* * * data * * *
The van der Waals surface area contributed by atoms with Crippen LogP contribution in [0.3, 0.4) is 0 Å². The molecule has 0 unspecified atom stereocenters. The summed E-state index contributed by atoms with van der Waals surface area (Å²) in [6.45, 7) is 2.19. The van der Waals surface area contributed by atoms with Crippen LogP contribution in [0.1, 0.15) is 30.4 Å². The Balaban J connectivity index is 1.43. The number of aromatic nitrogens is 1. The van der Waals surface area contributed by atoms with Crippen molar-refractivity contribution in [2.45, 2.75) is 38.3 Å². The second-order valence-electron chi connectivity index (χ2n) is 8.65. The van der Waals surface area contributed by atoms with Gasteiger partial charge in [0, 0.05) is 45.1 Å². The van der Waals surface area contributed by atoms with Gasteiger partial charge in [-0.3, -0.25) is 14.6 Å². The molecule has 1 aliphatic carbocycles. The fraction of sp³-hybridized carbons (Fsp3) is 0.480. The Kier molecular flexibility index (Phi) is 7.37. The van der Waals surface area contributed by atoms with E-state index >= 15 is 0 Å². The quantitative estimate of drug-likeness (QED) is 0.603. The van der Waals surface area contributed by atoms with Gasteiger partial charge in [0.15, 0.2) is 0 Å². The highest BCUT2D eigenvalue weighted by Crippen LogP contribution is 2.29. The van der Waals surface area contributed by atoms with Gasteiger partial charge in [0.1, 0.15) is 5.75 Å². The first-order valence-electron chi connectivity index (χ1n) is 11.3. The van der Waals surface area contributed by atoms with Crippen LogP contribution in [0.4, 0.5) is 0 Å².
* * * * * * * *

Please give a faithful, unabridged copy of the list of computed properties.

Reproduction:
The van der Waals surface area contributed by atoms with Crippen LogP contribution in [0.3, 0.4) is 0 Å². The molecule has 0 unspecified atom stereocenters. The summed E-state index contributed by atoms with van der Waals surface area (Å²) in [6.45, 7) is 2.19. The van der Waals surface area contributed by atoms with Crippen LogP contribution in [0.1, 0.15) is 30.4 Å². The Balaban J connectivity index is 1.43. The number of aromatic nitrogens is 1. The van der Waals surface area contributed by atoms with Crippen molar-refractivity contribution in [2.45, 2.75) is 38.3 Å². The second-order valence-electron chi connectivity index (χ2n) is 8.65. The van der Waals surface area contributed by atoms with Gasteiger partial charge in [0, 0.05) is 45.1 Å². The van der Waals surface area contributed by atoms with Gasteiger partial charge in [-0.3, -0.25) is 14.6 Å². The molecule has 1 aliphatic carbocycles. The fraction of sp³-hybridized carbons (Fsp3) is 0.480. The Kier molecular flexibility index (Phi) is 7.37. The van der Waals surface area contributed by atoms with E-state index >= 15 is 0 Å². The quantitative estimate of drug-likeness (QED) is 0.603. The van der Waals surface area contributed by atoms with Gasteiger partial charge in [0.15, 0.2) is 0 Å². The highest BCUT2D eigenvalue weighted by Crippen LogP contribution is 2.29. The van der Waals surface area contributed by atoms with Gasteiger partial charge in [0.1, 0.15) is 5.75 Å². The first-order valence-electron chi connectivity index (χ1n) is 11.3. The van der Waals surface area contributed by atoms with Crippen LogP contribution in [0.4, 0.5) is 0 Å².